I am trying to figure out the proof of Theorem 6 in Protter's Stochastic Integration and Differential Equations. I have a hunch that what may have been used is the statement in the title. I've seen it used a couple of places already, but I cannot figure out why it is true. For example in this question Measurability of a stopped random variable., both answers use the statement.

As far as I'm aware, cadlag means that ALMOST every path is cadlag. I showed that if a process $X$ has each sample path cadlag and is adapted, then it is progressively measurable by using the the functions $X^n(s,\omega) = X(0,\omega)\mathbf{1}_{\{0\}}(s)+\sum\limits_{k = 1}^{2^n}X(tk/2^n,\omega)\mathbf{1}_{(t(k-1)/2^n, tk/2^n]}(s)$ on $[0,t]\times \Omega$.

$X^n$ is $\mathcal{B}([0,t]) \bigotimes \mathcal{F}_t$ measurable and by right continuity, $X^n$ converges everywhere to $X$ on $[0,t]\times \Omega$, so X is progressively measurable.

However, if we drop the assumption that $X$ has every path cadlag and instead just almost every path is cadlag (ie $X$ is a cadlag process) we can let $N = \{\omega \in \Omega: X(\cdot,\omega) \text{ is not cadlag}\}$. Then N is a null set. Even if $\mathcal{F}_t$ is complete, $N$ is a measurable null set in $\mathcal{F}_t$ and therefore $[0,t]\times N$ is null in $\mathcal{B}([0,t]) \bigotimes \mathcal{F}_t$. Since $X^n$ converges to $X$ pointwise on $([0,t]\times N)^c$ we have that $X^n$ converges to $X$ almost everywhere. Now, if we don't know that the product measure space ($[0,t] \times \Omega, \mathcal{B}([0,t]) \bigotimes \mathcal{F}_t) $ is complete, then we can't say that the limit $X$ is $\mathcal{B}([0,t]) \bigotimes \mathcal{F}_t$ measurable.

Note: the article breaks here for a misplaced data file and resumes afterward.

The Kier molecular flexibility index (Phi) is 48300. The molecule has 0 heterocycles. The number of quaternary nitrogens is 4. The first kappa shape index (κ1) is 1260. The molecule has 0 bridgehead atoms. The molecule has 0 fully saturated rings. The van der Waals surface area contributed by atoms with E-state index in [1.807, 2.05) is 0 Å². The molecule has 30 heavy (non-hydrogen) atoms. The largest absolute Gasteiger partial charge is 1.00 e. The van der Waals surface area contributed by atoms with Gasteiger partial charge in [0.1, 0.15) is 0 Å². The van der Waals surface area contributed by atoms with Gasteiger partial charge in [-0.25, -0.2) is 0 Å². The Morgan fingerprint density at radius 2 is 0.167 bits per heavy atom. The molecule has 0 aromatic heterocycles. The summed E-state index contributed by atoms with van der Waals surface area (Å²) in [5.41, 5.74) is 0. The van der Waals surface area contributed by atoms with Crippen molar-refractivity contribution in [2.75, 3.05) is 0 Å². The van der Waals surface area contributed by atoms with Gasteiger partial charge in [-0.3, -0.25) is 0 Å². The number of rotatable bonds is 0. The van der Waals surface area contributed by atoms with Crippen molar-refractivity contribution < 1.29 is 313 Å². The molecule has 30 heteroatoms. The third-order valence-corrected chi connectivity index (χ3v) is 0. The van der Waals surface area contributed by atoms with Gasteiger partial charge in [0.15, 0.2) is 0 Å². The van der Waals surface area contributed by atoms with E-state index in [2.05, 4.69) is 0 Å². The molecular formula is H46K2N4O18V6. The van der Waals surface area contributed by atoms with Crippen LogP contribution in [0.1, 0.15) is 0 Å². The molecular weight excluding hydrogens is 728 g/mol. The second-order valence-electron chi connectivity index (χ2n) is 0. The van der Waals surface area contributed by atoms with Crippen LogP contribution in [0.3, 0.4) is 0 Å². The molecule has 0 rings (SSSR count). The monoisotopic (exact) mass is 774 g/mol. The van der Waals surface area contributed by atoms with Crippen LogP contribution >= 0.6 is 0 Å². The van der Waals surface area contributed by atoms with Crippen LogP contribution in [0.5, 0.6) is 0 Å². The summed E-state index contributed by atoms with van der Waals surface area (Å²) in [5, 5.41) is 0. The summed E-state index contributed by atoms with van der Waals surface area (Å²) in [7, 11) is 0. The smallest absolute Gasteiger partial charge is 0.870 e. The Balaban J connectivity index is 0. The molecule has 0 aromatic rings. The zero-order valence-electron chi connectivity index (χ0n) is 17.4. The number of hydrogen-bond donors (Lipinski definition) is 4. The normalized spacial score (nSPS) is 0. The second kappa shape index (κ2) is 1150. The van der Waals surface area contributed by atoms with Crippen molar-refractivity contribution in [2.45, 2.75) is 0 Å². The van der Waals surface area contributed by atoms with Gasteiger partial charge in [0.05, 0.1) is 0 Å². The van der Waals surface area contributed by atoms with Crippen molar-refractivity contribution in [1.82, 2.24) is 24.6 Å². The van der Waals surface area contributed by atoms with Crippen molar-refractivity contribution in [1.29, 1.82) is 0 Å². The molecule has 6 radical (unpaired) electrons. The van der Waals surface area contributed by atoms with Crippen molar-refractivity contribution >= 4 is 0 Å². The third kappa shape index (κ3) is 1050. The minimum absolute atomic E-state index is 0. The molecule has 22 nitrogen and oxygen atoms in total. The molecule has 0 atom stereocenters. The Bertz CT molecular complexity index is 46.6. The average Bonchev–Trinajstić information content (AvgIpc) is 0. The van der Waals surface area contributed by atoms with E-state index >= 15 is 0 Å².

So if anyone can clear up my confusion I would be very appreciative. I've been stumped for weeks now. I think that there must be another way to show the result than how I did with the simpler case above using sequences.

*Update: In theorem 6 of Protter, I was able to show that regardless of whether $\mathcal{F}_t$ is complete or not, $\mathcal{G}^* = \sigma(\{X_T: X \text{ is everywhere cadlag and adapted to } \{\mathcal{F}_t\}\}) = \{A \in \mathcal{F}: \text{ for each } t \geq 0, A \cap T^{-1}([0,t]) \in \mathcal{F_t}\} = \mathcal{F}_T$

However, I still cannot show the analogue for $\mathcal{F_t}$ satisfying the usual conditions.

  • $\begingroup$ I don't know if it helps but usually the stochastic basis respects the usual conditions which are : right continuity of filtration + $\mathcal{F}_0$ is complete. As you mention that you know that the result is true in case of completeness of the filtration, it should be true under usual conditions. Often these conditions are implicit because ubiquitous, you need them for existence of càdlàg version of local martingale. Regards $\endgroup$ – TheBridge Jun 11 '18 at 13:14
  • $\begingroup$ I mentioned that the result is true in the case of every sample path being right continuous, but that in the case of just convergence almost everywhere, if I'm correct, then we would need to know the the product sigma algebra was complete to say that the almost everywhere limit is jointly measurable. $\endgroup$ – Ceeerson Jun 11 '18 at 13:19

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